UPDATE 9 May 16:28 UTC: Full web access to the previously blocked sites has now been restored. Our original story follows.

As of Thursday 9 May, most popular Internet Service Providers in Kazakhstan have blocked access to various major social networking platforms. Sites currently affected include Facebook, Instagram, YouTube, as well as the popular encrypted messaging app Telegram.

Access to several independent news and campaign websites has also been restricted, although these blocks don’t appear to be quite as widespread as those affecting the more well-known sites.

According to a report published by NetBlocks earlier today, these restrictions appear to be as a result of dissident groups in the country calling for demonstrations to take place on 9 May, so-called ‘Victory Day’, as Kazakhstan (along with several former Soviet states) commemorates its victory in World War II.

The network data measurements show that the blocks have been implemented at ISP level throughout this morning, and possibly late yesterday evening. The specific sites on the blacklist vary from one ISP to another, but it seems that most major ISPs are now affected in some way.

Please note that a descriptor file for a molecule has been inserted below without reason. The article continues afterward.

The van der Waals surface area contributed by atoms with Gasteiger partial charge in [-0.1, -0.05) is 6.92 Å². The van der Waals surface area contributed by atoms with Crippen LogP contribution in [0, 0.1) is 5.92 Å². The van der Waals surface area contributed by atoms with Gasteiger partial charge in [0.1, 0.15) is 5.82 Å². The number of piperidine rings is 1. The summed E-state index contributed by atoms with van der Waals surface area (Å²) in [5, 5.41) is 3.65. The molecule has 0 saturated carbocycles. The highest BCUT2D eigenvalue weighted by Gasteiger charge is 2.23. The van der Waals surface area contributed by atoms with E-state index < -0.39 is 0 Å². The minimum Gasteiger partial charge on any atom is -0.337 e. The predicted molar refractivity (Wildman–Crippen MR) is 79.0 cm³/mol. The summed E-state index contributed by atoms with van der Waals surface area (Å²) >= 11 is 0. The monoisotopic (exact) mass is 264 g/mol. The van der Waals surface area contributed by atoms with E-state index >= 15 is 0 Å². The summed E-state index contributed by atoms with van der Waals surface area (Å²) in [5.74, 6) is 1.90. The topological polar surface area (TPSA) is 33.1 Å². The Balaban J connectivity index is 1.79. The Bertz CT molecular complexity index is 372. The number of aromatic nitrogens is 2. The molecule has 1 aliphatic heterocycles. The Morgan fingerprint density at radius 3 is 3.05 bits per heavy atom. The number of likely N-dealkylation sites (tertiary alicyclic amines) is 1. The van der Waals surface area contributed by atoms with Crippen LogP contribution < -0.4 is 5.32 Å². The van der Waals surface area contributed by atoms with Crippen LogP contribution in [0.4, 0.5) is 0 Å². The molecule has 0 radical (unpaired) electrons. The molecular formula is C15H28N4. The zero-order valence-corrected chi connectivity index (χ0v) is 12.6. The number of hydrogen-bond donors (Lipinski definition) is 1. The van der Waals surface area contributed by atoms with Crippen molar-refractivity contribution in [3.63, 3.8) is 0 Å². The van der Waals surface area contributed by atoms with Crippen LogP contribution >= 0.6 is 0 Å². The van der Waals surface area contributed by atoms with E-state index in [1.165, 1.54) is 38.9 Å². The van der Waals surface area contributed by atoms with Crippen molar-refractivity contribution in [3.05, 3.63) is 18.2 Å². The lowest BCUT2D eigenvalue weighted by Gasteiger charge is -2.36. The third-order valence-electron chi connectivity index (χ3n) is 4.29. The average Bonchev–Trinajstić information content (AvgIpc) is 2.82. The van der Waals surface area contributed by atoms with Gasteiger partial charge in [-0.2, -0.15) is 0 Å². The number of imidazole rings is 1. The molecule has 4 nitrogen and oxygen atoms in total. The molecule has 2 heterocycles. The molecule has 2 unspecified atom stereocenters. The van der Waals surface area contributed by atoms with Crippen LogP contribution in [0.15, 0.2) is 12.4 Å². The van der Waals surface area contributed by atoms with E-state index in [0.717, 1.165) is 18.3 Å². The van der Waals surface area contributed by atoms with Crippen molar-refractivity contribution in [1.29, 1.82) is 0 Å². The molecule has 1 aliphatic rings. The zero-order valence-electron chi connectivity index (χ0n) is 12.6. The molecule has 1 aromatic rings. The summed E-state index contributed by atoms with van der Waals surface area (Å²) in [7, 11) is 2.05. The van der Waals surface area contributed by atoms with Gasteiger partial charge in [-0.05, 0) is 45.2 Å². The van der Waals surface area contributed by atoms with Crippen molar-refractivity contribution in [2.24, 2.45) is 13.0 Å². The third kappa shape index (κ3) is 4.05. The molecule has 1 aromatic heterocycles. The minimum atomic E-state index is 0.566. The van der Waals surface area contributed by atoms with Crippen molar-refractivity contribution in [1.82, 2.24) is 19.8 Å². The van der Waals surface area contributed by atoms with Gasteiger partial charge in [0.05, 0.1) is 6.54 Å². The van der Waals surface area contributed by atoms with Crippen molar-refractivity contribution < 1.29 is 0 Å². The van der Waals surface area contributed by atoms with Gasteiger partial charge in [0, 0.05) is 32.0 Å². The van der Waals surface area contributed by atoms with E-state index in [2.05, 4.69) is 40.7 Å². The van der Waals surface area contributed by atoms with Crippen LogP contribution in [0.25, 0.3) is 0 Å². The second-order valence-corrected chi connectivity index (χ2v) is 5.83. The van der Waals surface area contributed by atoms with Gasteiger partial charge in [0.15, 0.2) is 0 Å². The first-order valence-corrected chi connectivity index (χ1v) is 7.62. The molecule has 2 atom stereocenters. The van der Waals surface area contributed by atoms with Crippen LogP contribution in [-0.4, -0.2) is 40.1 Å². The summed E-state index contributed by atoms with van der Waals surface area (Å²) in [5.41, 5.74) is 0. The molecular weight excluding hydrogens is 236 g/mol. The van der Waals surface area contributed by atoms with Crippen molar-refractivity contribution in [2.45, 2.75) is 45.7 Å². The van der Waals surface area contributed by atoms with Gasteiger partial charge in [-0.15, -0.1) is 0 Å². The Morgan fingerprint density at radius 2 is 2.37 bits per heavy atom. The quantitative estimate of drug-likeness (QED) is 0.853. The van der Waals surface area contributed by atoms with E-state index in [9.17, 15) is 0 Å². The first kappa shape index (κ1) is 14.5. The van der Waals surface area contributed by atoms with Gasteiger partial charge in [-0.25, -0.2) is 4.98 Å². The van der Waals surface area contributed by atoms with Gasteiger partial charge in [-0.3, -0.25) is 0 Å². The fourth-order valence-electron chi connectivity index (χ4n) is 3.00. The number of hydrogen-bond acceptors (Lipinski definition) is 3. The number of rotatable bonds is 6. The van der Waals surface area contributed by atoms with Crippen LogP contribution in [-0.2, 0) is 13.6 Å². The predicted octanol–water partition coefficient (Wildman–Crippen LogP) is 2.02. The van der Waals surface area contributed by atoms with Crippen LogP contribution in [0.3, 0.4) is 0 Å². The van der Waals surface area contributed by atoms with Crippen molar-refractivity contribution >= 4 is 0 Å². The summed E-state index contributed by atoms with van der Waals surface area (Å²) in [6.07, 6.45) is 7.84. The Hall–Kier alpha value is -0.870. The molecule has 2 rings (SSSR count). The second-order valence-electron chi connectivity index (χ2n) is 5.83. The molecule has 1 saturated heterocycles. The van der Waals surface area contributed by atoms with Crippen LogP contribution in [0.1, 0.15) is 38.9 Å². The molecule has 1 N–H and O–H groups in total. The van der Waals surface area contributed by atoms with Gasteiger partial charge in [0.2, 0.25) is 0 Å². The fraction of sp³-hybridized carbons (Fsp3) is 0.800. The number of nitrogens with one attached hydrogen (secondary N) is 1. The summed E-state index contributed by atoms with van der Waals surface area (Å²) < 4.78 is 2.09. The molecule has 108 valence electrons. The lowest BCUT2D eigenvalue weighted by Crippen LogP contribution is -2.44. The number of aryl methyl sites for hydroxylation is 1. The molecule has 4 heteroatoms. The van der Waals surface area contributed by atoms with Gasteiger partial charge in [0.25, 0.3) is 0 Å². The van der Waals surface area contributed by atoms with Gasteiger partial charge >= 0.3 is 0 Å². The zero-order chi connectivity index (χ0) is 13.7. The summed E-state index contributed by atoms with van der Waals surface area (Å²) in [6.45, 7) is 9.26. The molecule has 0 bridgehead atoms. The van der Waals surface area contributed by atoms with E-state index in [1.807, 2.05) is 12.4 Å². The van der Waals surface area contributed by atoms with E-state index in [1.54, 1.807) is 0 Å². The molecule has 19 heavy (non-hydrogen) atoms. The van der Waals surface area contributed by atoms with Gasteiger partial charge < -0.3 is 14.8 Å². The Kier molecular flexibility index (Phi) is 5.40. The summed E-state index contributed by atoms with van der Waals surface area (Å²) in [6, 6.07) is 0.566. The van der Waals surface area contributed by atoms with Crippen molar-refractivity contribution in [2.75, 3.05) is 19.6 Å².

Both the social networking site Twitter and encrypted messaging app WhatsApp remain widely available in the country, which is very unusual during these types of shutdowns. Telegram’s desktop and mobile apps are also accessible for most thanks to censorship countermeasures included in the software.

Further internet scale measurements suggest that some networks have been completely disabled, meaning all users subscribing to that service will be unable to access the internet at all. This is pending further investigation.

In recent months, Kazakhstan has implemented several intermittent social media blocks as authorities attempted to restrict access to exiled political activist Mukhtar Ablyazov’s live broadcasts calling for public demonstrations. Blanket bans such as the one citizens are experiencing today remain relatively uncommon, though.

There’s no indication of when access to the blacklisted sites will be restored, but it is unlikely to be at any point on Victory Day itself.

As a nation, Kazakhstan has a less-than-spotless reputation when it comes to online censorship, and its internet is heavily regulated by the country’s authoritarian government.

According to Freedom on the Net’s 2018 report, it is one of the least privacy-friendly countries in the world, with authorities constantly restricting anonymity online while increasing their surveillance capabilities.

Our research has revealed that web search traffic for VPNs is up 235% so far this week, as Kazakhstani citizens look for ways to bypass the blocks.